The ferocious fight over the Obama budget exposes some of the deepest differences between liberals and conservatives, contrasting not only their goals for the country but their desires for themselves.
All human beings feel a drive for power, but leftists and right-wingers express that urge with opposing (and often irreconcilable) strategies. They employ very different means in pursuit of power in part because they seek distinctive ends: at the most basic level, liberals want enhanced control through political authority while conservatives crave greater sway through accumulation of personal wealth. Understanding the true nature of this distinction clarifies the most polarizing political disputes that currently divide the country.
The liberal preoccupation with governmental control characterizes every major initiative of the Obama administration. The reflexive response to the financial crisis is to blame it on insufficient regulation and to demand an instant expansion of bureaucratic authority to deal with the emergency. The left places its faith in governmental institutions, and even though most leftists will never personally involve themselves in politics or the bureaucracy, they support and trust those who do.
For instance, recent polling shows that big majorities of Americans want government to require more fuel efficient cars. Of course, the countless sincere citizens who demand such regulations could easily purchase high-mileage vehicles without waiting for some new federal policy, but the demand for sweeping regulations shows that many Americans trust bureaucrats more than they trust themselves.
Thoughtful liberals defend this deep-seated yen for government supervision by affirming that they feel no pressing need for Washington to regulate them, but they do want more rules and bureaucracy to rein in the destructive excesses of their greedy, irresponsible, selfish neighbors. In other words, leftists seek greatly enhanced power for those they consider enlightened and generous and broadminded—best exemplified, of course, by President Obama himself. They seek vastly increased funds for these wise, steady, philosopher-kings who guide the federal government, and sharply decreased money for the wealthiest, most productive private citizens (and, for that matter, for private charities). They believe that society will benefit greatly if progressive leaders define new goals in health care, energy, education and every other field, rather than relying on the often benighted impulses and preferences of the public at large. The great unwashed may enjoy “American Idol” and “Dancing with the Stars,” but if the feds pump enough taxpayer money into PBS, maybe the culture commissars can facilitate the appreciation of higher things. In view of the painfully high cost of health insurance, tens of millions of Americans choose not purchase it – though many of them clearly can afford it. In response, progressives want to force them to get government insurance whether they want it or not, and plan to bill them (and everybody else) with increased taxes. In short, liberals seek power and influence over their fellow citizens by means of a more energetic and intrusive government, with the belief that everyone will benefit from more supervision, regulation, and social workers to administer the new agenda of compassion.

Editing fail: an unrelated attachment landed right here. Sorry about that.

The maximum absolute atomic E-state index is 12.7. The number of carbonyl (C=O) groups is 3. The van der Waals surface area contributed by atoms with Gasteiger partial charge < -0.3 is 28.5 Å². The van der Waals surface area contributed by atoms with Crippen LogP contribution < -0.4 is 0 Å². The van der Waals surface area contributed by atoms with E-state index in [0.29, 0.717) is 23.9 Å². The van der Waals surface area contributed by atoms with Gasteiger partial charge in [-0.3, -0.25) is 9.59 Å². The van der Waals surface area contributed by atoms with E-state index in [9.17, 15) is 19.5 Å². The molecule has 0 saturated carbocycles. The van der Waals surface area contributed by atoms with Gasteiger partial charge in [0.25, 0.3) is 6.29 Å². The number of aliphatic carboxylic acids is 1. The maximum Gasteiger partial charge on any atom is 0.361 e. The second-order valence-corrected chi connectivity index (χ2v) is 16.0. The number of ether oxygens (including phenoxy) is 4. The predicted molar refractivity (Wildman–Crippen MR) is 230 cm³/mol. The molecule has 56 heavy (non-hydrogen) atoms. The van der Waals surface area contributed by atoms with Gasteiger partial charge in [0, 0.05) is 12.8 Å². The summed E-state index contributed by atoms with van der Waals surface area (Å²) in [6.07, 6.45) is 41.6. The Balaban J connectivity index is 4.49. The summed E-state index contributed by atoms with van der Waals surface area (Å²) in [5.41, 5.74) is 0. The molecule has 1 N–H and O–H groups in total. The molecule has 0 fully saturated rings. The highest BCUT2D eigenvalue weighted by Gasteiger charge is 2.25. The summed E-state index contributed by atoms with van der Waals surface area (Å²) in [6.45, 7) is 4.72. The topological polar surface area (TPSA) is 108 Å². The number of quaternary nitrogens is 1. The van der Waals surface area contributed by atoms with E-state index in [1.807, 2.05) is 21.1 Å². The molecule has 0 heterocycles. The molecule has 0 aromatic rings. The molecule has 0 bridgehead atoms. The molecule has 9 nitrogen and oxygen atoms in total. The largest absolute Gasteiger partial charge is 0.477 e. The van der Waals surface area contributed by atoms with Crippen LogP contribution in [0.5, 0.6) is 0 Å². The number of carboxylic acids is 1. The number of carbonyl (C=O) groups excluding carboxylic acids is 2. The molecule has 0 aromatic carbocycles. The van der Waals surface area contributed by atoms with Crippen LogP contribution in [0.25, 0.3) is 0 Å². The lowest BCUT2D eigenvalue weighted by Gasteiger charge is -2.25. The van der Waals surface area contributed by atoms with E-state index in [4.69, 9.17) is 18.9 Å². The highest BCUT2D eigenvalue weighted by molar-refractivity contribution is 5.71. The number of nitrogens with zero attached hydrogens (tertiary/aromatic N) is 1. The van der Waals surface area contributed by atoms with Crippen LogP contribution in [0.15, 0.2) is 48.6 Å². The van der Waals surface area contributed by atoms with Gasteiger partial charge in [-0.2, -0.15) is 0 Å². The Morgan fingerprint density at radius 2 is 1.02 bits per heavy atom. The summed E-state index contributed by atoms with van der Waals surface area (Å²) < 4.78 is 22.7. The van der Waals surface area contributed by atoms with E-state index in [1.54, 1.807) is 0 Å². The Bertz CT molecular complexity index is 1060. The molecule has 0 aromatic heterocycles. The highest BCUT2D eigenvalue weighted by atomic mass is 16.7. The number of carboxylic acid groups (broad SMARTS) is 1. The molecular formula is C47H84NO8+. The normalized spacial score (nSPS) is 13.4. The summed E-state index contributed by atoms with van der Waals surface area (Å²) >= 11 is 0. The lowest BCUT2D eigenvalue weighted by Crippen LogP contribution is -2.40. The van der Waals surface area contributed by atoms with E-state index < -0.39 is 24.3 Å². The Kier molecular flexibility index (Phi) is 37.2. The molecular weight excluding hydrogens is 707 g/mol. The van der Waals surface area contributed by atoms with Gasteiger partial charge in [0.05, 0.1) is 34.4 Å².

The power that conservatives most fervently desire involves self-sufficiency: the ability to control your own circumstances and your future, without depending on government or charity. Accumulating wealth – or at least putting together some modest savings – insures that you’ll be well-treated more effectively than any governmental regulations or guarantees.
The contrast between the liberal and conservative pursuit of power gives the left two big advantages in politics, while providing the right with an even more substantial edge in terms of personal happiness.
In politics, the liberal focus on influencing government and controlling the status of other people allows the left to claim the mantle of superior compassion. Because leftists talk more about the welfare of strangers, they portray themselves as more idealistic and more concerned with humanity at large. By contrast, the conservative emphasis on private institutions – businesses, families, churches – is often derided as selfish and insular.
This means that those observers who perceive superior political ability on the liberal side of the spectrum are probably correct. Moreover, it’s a structural imbalance, and not a temporary aberration – a reflection of the fact that the left sees government as a source of enlightenment and accomplishment, while the right views government as a locus of corruption and potential tyranny. It’s not surprising that those who look on bureaucracy and political power most favorably will choose disproportionately to involve themselves in those pursuits.
Conservatives, meanwhile, enjoy a mirror-image structural advantage when it comes to personal happiness. It is obviously much easier to control your own circumstances than to secure the welfare of society at large. It’s inherently more possible and more satisfying to influence yourself and your intimates than to impact millions upon millions of utter strangers.
In other words, it’s easier to change yourself than to change the world. It’s therefore only logical that conservatives would report far higher levels of contentment and personal happiness than liberals, according to Syracuse University’s Arthur Brooks (author of “Gross National Happiness”), and everyone else who’s studied the subject.
Both conservatives and liberals pursue power, but the left wants to influence other people and society at large while right-wingers want enhanced control over their personal circumstances. That contrast may give liberals the edge in many political scraps, but conservatives will still have a better and more satisfying time in the process.